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Wilmington-Raleigh Passenger Rail Corridor In Running For Federal Dollars

By Jenny Callison, posted Mar 28, 2023
The plan for passenger rail linking Wilmington and Raleigh could be on track soon, thanks to a new federal initiative, the Corridor Identification and Development Program.
The Corridor ID Program is seen as “a comprehensive intercity passenger rail planning and development program that will help guide intercity passenger rail development throughout the country and create a pipeline of . . . projects ready for implementation,” according to the Federal Railroad Administration, which oversees it.
The proposal for a rail corridor carrying passengers between Wilmington and Raleigh is one of many received by the NC Department of Transportation’s Rail Division.
“We have received interest in this program from all over the state: from Asheville, from Wilmington, and from many places in between,” Rail Division director Jason Orthner said last Friday. “We’ve gotten nearly 50 letters of support from across the state and we’re including those in our applications to the FRA. It shows the breadth of interest.
“The FRA will go through a selection process based on how well the [proposed] corridors meet its criteria,” he added. “Sometime this year the FRA will announce the corridors selected in the first round. Corridors that are not selected can reapply next year.”  

Wilmington Mayor Bill Saffo said construction of a passenger rail line linking Wilmington with the state capital would be a major plus for the region. It's also a program backed by the N.C. Metro Mayors' Coalition, of which he is vice chair.

"We are making a push as a community, just like Asheville is in the western part of the state, for rail to be extended to this part of the state," Saffo said recently. "We were a railroad city for many, many years with the Atlantic Coast Line Railroad here.

"Our primary mission in the last many years has been commercial rail, freight and cargo. But passenger rail is also extremely important to us. We’re pushing for it, and we will be passing resolutions in support."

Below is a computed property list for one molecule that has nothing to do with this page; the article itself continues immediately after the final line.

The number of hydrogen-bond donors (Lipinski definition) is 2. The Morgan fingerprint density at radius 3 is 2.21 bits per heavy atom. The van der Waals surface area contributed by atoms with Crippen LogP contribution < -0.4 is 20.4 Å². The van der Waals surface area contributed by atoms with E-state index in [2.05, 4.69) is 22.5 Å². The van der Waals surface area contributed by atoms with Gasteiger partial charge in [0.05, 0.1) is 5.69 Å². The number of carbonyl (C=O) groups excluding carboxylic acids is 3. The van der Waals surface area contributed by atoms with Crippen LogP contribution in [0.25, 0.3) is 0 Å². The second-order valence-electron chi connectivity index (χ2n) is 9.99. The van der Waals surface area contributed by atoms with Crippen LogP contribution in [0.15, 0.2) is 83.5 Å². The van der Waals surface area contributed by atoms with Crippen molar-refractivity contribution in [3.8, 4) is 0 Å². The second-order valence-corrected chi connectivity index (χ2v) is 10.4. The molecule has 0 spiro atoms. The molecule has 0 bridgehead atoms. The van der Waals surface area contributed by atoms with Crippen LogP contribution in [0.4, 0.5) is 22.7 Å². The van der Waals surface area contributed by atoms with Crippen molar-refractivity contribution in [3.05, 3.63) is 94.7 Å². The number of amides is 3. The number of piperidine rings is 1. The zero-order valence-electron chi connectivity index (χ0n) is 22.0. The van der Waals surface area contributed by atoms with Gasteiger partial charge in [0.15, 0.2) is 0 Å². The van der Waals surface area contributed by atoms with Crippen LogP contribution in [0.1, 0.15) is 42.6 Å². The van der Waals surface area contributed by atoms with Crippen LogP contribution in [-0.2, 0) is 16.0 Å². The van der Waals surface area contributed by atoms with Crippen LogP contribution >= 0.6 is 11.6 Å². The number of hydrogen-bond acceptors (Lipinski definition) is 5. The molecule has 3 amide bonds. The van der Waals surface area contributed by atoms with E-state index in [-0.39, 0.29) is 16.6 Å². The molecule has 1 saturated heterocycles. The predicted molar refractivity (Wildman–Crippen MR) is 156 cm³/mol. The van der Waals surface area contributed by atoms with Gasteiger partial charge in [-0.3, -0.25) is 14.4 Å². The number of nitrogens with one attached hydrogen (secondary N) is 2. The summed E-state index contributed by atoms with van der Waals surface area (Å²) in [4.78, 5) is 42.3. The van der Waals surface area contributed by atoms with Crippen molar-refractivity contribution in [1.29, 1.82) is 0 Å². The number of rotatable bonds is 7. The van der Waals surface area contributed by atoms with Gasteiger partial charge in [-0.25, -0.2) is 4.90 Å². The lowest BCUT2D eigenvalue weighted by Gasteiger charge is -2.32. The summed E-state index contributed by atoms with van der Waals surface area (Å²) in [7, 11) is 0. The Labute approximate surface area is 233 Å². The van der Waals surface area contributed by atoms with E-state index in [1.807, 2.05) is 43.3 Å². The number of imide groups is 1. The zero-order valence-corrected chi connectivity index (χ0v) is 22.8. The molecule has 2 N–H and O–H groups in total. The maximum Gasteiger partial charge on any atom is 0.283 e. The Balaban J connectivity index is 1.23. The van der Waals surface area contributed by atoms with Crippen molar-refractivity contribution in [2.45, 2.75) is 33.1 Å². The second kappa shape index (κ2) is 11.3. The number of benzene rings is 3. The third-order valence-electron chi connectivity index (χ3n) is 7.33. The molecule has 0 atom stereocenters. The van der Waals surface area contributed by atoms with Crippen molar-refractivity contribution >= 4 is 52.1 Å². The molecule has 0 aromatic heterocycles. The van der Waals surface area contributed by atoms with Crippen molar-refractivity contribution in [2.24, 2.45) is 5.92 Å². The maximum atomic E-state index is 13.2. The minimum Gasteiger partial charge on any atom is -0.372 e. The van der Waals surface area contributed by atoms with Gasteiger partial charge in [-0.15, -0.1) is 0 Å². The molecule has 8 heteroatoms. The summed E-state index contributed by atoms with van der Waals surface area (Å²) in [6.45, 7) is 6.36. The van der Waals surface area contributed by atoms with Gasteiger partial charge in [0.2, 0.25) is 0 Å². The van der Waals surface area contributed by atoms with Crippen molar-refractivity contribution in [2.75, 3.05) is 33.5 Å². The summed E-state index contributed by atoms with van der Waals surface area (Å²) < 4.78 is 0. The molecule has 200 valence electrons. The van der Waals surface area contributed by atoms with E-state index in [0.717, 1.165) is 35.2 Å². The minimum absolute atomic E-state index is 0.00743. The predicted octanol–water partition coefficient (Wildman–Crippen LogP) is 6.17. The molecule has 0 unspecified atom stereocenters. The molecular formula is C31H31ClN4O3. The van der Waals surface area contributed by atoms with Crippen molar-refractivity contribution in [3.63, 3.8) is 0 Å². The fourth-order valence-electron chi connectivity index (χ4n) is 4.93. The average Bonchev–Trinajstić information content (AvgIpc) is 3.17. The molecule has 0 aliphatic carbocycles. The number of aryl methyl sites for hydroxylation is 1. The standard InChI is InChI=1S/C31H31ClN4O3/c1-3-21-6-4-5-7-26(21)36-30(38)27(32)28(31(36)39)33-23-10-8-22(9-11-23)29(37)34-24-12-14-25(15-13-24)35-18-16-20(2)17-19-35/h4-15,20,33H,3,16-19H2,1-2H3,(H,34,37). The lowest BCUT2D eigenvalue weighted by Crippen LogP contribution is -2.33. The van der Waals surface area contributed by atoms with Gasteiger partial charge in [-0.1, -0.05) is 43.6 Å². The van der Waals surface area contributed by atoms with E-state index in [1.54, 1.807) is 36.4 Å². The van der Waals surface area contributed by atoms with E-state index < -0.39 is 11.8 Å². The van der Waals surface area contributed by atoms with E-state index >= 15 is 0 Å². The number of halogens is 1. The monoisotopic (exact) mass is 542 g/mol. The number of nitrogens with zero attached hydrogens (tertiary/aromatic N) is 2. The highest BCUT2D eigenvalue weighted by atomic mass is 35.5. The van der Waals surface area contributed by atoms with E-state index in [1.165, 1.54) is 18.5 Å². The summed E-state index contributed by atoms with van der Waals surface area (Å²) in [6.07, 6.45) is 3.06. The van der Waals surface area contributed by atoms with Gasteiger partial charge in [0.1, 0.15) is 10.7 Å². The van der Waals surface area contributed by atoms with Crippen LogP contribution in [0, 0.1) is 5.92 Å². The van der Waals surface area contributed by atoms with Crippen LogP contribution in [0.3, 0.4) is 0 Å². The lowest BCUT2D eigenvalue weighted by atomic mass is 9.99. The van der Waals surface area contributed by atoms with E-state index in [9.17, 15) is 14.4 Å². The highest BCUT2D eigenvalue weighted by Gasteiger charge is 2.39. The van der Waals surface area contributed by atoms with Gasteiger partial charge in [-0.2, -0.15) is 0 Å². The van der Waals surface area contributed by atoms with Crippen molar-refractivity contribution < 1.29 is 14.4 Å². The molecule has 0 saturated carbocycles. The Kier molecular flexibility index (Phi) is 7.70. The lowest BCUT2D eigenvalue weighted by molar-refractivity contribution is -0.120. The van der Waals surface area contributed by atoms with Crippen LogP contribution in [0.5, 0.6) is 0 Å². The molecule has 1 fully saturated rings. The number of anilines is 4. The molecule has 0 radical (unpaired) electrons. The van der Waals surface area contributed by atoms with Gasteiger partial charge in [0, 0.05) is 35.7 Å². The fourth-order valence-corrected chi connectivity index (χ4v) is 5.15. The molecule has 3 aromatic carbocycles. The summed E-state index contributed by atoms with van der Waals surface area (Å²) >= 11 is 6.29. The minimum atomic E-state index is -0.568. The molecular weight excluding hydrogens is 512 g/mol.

The Corridor ID Program is part of the Infrastructure Investment and Jobs Act, also known as the Bipartisan Infrastructure Law, which President Joe Biden signed into law in November 2021. Planners for each intercity route selected will be given $500,000 to take the first step: the creation of a project scope, schedule and cost estimate for putting together the next step, a service development plan. Any of the $500,000 not used can be applied to money left over can be applied to the service development plan phase.
The service development plan must state the purpose of and show the need for the proposed corridor, and analyze alternatives. It also must provide conceptual engineering. The federal government will provide 90% of the funding for this step.
Corridor planners whose service development plans meet requirements then tackle actual project development to prepare the project for implementation. There may be as much as 80% federal funding for this phase.
“These steps may take some time to develop,” Orthner said. “The intent of the FRA is, as long as there continues to be progress made [on a corridor project selected], it will compete for funds to reach more steps in the process. The Bipartisan Infrastructure Bill is the first time you see that kind of funding built into a program for rail."
NCDOT’s Rail Division is also working with its counterpart in Virginia to return to service a portion of the S-Line, a CSX freight line running from Richmond, Virginia to Tampa, Florida. The out-of-service segment runs from Petersburg, Virginia to Raleigh and used to carry both freight and passenger trains before it was sidelined. Rail Division officials hope to make this corridor a key part of a system of new corridors.

“Our goal,” said Orthner, “is to tie everything in North Carolina together and connect it to core routes.”
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